'Guardians of the Galaxy Vol. 2' review: A whole lot of fun

The second film of the Guardians of the Galaxy series – and the stock middle portion of the still evolving cinematic adaptation of the Marvel multiverse – James Gunn’s Guardians of the Galaxy Vol. 2 has all the unavoidable liabilities of a studio-financed superhero franchise flick.

Clever but lacks finality

STAR LORD AND DRAX. Chris Pratt and Dave Bautista star in Marvel's 'Guardians Of The Galaxy Vol. 2.

' Photo courtesy of Walt Disney Studios Motion Pictures

Vol. 2 unsurprisingly lacks finality. 

While there exists an intriguing central plot, it feels like it is only there to lay down the pieces for future installments. Essentially, it is a glossy and explosive episode of a sprawling soap opera that involves super-powered heroes with a decades-long following.

It has cameos and footnotes that hint of impending episodes, arousing theories that may or may not come to fruition. More than a stand-alone film, it also functions as a trailer for films that are still in the pipeline. In a way, Gunn’s film is beleaguered by its dual purpose of telling a singular story and supporting the continuation of a far-reaching franchise. It is as satisfying as an appetizer before the main course. It isn’t a meal in itself.

However, to begrudge Vol. 2 for its indistinct place within the Hollywood marketing machine is a disservice to its numerous merits. The film is wildly entertaining without being too reliant on the humdrum staples of the superhero genre. It doesn’t impress solely because of its seamless spectacle. It is also very clever in the way that it makes its wit and humor supplant the special effects as the film’s primary display.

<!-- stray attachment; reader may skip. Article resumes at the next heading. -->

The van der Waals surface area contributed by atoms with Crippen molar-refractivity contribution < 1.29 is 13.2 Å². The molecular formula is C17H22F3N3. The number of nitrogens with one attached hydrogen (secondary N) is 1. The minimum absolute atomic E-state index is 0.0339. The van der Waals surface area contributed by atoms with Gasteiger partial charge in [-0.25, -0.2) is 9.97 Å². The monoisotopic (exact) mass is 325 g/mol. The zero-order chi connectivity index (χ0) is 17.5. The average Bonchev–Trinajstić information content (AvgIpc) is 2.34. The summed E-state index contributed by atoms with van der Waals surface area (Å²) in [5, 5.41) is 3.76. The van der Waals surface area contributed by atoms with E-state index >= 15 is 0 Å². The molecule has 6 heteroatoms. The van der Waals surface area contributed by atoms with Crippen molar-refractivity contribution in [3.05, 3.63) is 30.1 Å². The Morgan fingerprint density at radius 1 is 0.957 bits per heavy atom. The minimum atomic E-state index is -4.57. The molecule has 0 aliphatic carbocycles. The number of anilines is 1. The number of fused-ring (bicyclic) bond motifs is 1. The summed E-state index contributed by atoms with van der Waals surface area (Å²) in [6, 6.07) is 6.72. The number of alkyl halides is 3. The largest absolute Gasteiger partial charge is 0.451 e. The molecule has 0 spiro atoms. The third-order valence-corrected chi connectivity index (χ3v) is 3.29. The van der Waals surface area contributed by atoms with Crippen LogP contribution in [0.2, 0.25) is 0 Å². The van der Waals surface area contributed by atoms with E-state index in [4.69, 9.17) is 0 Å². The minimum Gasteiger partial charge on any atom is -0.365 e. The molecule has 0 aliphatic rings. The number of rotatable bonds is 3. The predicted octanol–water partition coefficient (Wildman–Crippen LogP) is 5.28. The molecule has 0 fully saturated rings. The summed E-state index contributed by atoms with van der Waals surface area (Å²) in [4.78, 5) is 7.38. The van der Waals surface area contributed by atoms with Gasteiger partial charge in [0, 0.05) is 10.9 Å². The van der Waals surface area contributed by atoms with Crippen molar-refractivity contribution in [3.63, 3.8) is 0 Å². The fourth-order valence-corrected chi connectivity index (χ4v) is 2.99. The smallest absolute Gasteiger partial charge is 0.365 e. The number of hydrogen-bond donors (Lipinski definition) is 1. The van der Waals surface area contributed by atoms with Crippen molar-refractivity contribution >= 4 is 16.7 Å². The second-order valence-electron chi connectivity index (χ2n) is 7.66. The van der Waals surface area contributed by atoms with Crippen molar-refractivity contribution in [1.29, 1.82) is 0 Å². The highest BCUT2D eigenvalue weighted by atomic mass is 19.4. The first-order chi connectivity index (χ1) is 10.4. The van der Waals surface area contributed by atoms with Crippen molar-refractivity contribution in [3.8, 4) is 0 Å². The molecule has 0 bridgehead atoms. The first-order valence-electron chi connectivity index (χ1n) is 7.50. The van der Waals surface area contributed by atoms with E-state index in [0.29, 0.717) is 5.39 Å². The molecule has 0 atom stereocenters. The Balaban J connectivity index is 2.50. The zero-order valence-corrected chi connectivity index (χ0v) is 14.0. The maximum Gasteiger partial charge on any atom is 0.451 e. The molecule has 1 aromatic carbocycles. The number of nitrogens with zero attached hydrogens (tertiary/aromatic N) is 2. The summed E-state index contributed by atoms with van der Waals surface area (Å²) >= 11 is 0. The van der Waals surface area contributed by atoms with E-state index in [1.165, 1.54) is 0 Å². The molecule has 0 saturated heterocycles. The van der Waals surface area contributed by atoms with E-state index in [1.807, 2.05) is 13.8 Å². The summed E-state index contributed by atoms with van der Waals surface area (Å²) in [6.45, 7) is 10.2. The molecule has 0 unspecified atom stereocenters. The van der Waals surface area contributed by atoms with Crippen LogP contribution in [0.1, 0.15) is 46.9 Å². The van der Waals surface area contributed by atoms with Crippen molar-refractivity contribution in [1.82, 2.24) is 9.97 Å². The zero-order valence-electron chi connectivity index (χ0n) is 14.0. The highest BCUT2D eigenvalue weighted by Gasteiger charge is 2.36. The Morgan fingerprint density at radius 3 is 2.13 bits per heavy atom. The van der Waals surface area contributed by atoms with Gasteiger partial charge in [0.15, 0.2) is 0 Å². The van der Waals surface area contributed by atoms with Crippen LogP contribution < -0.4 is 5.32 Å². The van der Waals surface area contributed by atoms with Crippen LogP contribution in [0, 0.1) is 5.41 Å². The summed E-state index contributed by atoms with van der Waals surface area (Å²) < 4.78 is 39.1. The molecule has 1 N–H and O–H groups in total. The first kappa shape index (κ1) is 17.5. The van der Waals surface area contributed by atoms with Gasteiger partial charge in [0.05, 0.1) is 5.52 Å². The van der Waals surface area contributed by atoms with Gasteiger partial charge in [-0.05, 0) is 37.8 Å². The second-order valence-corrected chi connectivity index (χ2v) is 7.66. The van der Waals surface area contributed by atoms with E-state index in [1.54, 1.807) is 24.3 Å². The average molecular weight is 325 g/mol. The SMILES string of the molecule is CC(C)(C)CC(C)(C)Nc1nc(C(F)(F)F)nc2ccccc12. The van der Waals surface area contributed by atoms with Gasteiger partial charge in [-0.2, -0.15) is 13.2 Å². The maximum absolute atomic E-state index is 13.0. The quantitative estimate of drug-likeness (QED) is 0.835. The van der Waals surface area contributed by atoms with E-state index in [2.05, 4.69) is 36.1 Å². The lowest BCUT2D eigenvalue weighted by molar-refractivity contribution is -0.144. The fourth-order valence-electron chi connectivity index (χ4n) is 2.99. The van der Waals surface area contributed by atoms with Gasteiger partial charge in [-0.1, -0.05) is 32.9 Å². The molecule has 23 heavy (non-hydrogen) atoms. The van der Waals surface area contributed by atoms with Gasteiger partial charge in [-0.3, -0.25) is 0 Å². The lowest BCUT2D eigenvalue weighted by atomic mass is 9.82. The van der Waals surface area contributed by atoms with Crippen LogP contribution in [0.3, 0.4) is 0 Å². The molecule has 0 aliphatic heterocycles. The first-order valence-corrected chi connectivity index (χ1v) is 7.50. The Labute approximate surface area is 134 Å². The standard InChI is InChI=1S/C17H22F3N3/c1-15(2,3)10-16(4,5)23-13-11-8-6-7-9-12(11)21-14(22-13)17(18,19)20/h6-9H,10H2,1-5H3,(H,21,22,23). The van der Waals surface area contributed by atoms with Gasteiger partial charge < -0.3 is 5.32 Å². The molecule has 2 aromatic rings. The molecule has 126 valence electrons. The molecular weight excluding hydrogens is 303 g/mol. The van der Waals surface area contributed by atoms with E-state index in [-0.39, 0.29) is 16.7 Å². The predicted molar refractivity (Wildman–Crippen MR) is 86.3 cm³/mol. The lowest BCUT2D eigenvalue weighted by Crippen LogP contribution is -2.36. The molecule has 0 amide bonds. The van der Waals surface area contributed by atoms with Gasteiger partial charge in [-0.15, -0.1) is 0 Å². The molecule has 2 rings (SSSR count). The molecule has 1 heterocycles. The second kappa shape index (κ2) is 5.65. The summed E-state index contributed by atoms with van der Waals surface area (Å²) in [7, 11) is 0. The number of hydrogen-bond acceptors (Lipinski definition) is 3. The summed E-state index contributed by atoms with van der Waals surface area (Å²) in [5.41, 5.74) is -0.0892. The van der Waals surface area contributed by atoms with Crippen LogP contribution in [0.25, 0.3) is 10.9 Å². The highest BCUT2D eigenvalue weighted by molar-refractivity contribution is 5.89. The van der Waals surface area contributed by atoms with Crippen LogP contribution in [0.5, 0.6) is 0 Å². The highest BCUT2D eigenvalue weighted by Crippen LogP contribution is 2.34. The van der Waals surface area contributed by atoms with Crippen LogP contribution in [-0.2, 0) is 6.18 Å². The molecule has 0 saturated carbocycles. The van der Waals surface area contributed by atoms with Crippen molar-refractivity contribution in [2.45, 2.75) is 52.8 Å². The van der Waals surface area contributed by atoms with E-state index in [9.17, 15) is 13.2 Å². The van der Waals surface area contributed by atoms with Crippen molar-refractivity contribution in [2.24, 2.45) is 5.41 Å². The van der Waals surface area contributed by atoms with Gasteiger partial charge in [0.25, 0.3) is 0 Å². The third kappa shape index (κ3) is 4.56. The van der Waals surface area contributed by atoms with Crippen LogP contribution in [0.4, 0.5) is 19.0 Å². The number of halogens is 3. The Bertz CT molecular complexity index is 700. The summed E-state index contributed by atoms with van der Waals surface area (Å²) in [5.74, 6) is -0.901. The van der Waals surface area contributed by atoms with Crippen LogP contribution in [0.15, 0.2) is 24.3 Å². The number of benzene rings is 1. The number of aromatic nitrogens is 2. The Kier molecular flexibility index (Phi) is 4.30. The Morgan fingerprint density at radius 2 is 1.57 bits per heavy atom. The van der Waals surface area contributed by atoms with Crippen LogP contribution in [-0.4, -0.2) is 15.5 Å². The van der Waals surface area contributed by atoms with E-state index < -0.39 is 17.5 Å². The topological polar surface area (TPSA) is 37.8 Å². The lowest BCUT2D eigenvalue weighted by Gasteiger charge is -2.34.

A story of stunted superheroes


Vol. 2 is set in the outer fringes of the universe, where the pop culture is stuck in the early '80s, the same era when Peter Quill (Chris Pratt) was spirited away from Earth by the blue-skinned space thief Yondu (Michael Rooker). 

The characters, all members of the titular gang-for-hire, are similarly stunted. 

Peter, who has just discovered that his absentee dad (Kurt Russell) is actually a god-like figure, is still coming to terms with his lack of a real father figure in his life. Gamora (Zoe Saldana) is in the middle of a violent sibling rivalry with Nebula (Karen Gillan), her murderous sister. 

HEROES. From left to right: Gamora (Zoe Saldana), Peter Quill (Chris Pratt), and Drax (Dave Bautista) in 'Guardians of the Galaxy Vol. 2.

' Photo courtesy of Walt Disney Studios Motion Pictures

Rocket (Bradley Cooper) still plays the gang’s resident bully, perhaps to veil his lack of self-worth. Drax (Dave Bautista) becomes the subject of the socially awkward advances of empath Mantis (Pom Klementieff), and Groot (Vin Diesel) is literally going through the motions of being a toddler raised by all sorts of confused parents.

ROCKET AND GROOT. In 'Guardians Of The Galaxy Vol. 2,' Rocket and Groot are voiced by Bradley Cooper Vin Diesel.

Photo courtesy of Walt Disney Studios Motion Pictures

Vol. 2 plays out like an '80s teen flick, with music and pop culture playing an essential role in its characters’ coming-of-age. The only difference here is that in the process of the characters’ seemingly hopeless path to maturity, they battle space monsters, golden-skinned egotists, and rogue planets. 

Real wit 

'80S THROWBACK. There are tons of '80s pop culture references in 'Guardians of the Galaxy Vol. 2.

' Photo courtesy of Walt Disney Studios Motion Pictures

There is real wit at work here. The film is brashly inventive despite its being a franchise picture.

Gunn doesn’t just surrender to the basic pleasures of extending the charms of the characters established in the first film. He actually enlarges them, making them less morally predictable, more immature, more troubled, and somewhat less reliable as heroes and more relatable as imperfect individuals. The comedy is integral to the feature. It isn’t tacked on. 

Everything just fits, turning Vol. 2 into a film that doesn’t lack in guiltless fun. – Rappler.com

Francis Joseph Cruz litigates for a living and writes about cinema for fun. The first Filipino movie he saw in the theaters was Carlo J. Caparas’ 'Tirad Pass.' Since then, he’s been on a mission to find better memories with Philippine cinema.